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Dr. Gladys Maestre, a Venezuelan scientist who earned her Ph.D. at P&S six years ago, has no problem obtaining money in her country to buy equipment for her laboratory. But finding qualified Venezuelan scientists to help with her research about aging and Alzheimer's disease is more challenging.

A new five-year training grant from the Fogarty International Center of the National Institutes of Health to the Columbia Genome Center and the University of Zulia in Venezuela should now help her. The grant will support young Venezuelan scientists to study common and rare heritable diseases in Latin America and the Caribbean.

Columbia was one of six sites to receive the grant, the first such funding from Fogarty to support international genetics training. Dr. T. Conrad Gilliam, the genome center's director and the grant's principal investigator, says the $1.9 million funding, which was announced last month, will support six to eight Venezuelan graduate students and postdoctoral researchers while they train at the genome center. The students are expected to arrive at Columbia in July 2003. Dr. Maestre is the grant's co-principal investigator.

"We're very excited," says Dr. Maestre, who quickly started writing the grant after seeing the program announcement on the NIH website. "The grant will plant the seeds for growth in the study of the genetics of complex, heritable diseases and for the study of key Mendelian disorders."

The Fogarty award is meant to increase the capacity of scientists in developing countries to conduct genetic research relevant to each country's health needs. Drs. Maestre and Gilliam targeted their grant to two research fields that could easily be transferred to Venezuela: bioinformatics, which mostly depends on brain and computer power and not large amounts of lab space or supplies, and chemical engineering.

"Venezuela lives on oil, so we're very strong in chemistry," Dr. Maestre says. "And one of the strongest points of the genome center is the development of new chemical technologies for the study of genomics. We have a solid core of chemists in Venezuela and now we want to attract these people into genomics."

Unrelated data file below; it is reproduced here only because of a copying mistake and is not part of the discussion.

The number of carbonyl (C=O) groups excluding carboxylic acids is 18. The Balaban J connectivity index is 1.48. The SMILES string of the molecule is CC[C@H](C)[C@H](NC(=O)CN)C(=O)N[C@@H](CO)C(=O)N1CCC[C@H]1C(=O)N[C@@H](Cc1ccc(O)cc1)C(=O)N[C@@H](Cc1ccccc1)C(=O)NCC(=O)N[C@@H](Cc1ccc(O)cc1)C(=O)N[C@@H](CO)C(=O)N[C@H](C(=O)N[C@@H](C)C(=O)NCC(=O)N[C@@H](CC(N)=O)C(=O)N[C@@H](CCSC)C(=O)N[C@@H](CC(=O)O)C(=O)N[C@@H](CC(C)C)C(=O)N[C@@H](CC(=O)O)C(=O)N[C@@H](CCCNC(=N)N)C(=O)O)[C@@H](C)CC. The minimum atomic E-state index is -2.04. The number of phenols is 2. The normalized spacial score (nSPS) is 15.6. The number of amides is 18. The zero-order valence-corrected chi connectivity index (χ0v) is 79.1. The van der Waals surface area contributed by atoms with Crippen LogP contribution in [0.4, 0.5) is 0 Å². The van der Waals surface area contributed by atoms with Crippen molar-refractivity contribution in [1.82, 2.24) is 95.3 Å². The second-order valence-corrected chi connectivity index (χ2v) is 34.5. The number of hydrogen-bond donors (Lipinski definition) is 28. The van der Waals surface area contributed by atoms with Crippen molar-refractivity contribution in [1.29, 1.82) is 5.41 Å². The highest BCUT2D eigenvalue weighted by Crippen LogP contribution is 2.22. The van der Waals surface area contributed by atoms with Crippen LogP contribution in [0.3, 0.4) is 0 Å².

Students and postdoctoral researchers in Venezuela who are interested in applying for the grant's scholarships will take a six-month long preparatory course at the University of Zulia. The course will bring everyone up to date on basic genetics, molecular biology, and statistics and also teach English, public policy, ethics and cultural differences the students may find in New York.

"We want them to acquire not only basic knowledge but also develop critical thinking strategies and anticipate cultural differences like speaking in class," Dr. Maestre says. "In the United States, you're expected to voice your opinion in class and you can disagree with your teachers. We don't want Venezuelan students to be shocked and think everyone is aggressive."

When the students arrive at Columbia, each will be free to pursue projects of their own interest, but all will receive a balanced exposure to clinical training and laboratory mentoring, as well as workshops on ethical issues and community genetics. "One problem we have in complex diseases is that statisticians, for example, don't know what the disease looks like," Dr. Maestre says. "We want our awardees to know the patient and the disease as well as appreciate the rigor of sound scientific investigation."

Drs. Maestre and Gilliam expect that students' projects in the genetics of Huntington's disease, Alzheimer's disease, and cardiovascular disorders will be valuable to Columbia researchers and the Venezuelan community. Many Venezuelan families are large and have four or five generations alive at once.

"The large Venezuelan families provide a unique opportunity for gene mapping," says Dr. Gilliam, who is also the John E. Borne Professor of Genetics and Development (in Psychiatry). This point was eloquently demonstrated in 1980 by the pioneering work of a Columbia scientist, Dr. Nancy Wexler, who led the study to map the Huntington's disease gene. In the mid 1980s Dr. Gilliam joined Dr. Wexler's team as a postdoctoral fellow. "It is very fulfilling," says Dr. Gilliam, "to have this opportunity to return something to the community that helped launch the genetics revolution in the early 80s."

The grant's investigators also hope to investigate how culture affects disease progression. "We want to assess the risks for disease in our own biological and cultural environment," Dr. Maestre says. "For example, fish may be good to prevent cardiovascular disease in Americans, but is it good if it's cooked the way it is in Venezuela?"

Money also will go to support programs in Venezuela to make the country attractive to the newly trained researchers and prevent brain drain. Scientists at Venezuelan universities will collaborate with Columbia faculty via teleconferencing, keeping researchers and students from both countries in touch. Awardees also will receive re-entry money to establish themselves in Venezuela.

"I think the program is going to be successful," Dr. Maestre says. "People at Columbia seem to care a lot, not just because of the research, but because they know how important this is to Venezuela."


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